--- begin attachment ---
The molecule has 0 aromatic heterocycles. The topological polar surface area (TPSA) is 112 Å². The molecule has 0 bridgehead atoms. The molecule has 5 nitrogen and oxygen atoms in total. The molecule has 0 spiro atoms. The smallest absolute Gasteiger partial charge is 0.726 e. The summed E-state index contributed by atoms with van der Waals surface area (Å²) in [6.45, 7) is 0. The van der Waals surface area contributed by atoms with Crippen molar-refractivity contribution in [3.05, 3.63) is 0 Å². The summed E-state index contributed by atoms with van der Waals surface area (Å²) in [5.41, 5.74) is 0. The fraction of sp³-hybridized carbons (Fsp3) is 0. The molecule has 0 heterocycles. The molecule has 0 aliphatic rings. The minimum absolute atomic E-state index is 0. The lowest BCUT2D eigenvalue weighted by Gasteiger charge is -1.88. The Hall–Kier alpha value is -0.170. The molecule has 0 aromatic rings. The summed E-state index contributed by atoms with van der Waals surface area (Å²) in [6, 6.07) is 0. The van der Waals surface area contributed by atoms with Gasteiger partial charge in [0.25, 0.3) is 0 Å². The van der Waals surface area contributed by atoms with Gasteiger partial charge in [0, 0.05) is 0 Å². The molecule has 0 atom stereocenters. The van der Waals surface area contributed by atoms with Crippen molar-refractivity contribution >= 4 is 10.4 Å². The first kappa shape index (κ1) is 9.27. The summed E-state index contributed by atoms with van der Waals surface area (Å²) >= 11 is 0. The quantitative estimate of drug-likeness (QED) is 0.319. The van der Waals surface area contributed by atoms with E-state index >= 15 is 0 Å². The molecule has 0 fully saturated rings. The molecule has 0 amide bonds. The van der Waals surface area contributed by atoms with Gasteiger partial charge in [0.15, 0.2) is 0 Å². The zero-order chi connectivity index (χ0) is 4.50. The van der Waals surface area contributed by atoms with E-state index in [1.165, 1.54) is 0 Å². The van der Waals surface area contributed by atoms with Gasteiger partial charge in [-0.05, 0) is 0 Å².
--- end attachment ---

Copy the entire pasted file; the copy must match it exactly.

The molecule has 0 aromatic heterocycles. The topological polar surface area (TPSA) is 112 Å². The molecule has 0 bridgehead atoms. The molecule has 5 nitrogen and oxygen atoms in total. The molecule has 0 spiro atoms. The smallest absolute Gasteiger partial charge is 0.726 e. The summed E-state index contributed by atoms with van der Waals surface area (Å²) in [6.45, 7) is 0. The van der Waals surface area contributed by atoms with Crippen molar-refractivity contribution in [3.05, 3.63) is 0 Å². The summed E-state index contributed by atoms with van der Waals surface area (Å²) in [5.41, 5.74) is 0. The fraction of sp³-hybridized carbons (Fsp3) is 0. The molecule has 0 heterocycles. The molecule has 0 aliphatic rings. The minimum absolute atomic E-state index is 0. The lowest BCUT2D eigenvalue weighted by Gasteiger charge is -1.88. The Hall–Kier alpha value is -0.170. The molecule has 0 aromatic rings. The summed E-state index contributed by atoms with van der Waals surface area (Å²) in [6, 6.07) is 0. The van der Waals surface area contributed by atoms with Gasteiger partial charge in [0.25, 0.3) is 0 Å². The van der Waals surface area contributed by atoms with Gasteiger partial charge in [0, 0.05) is 0 Å². The molecule has 0 atom stereocenters. The van der Waals surface area contributed by atoms with Crippen molar-refractivity contribution >= 4 is 10.4 Å². The first kappa shape index (κ1) is 9.27. The summed E-state index contributed by atoms with van der Waals surface area (Å²) >= 11 is 0. The quantitative estimate of drug-likeness (QED) is 0.319. The van der Waals surface area contributed by atoms with E-state index >= 15 is 0 Å². The molecule has 0 fully saturated rings. The molecule has 0 amide bonds. The van der Waals surface area contributed by atoms with Gasteiger partial charge in [0.15, 0.2) is 0 Å². The zero-order chi connectivity index (χ0) is 4.50. The van der Waals surface area contributed by atoms with E-state index in [1.165, 1.54) is 0 Å². The van der Waals surface area contributed by atoms with Gasteiger partial charge in [-0.05, 0) is 0 Å².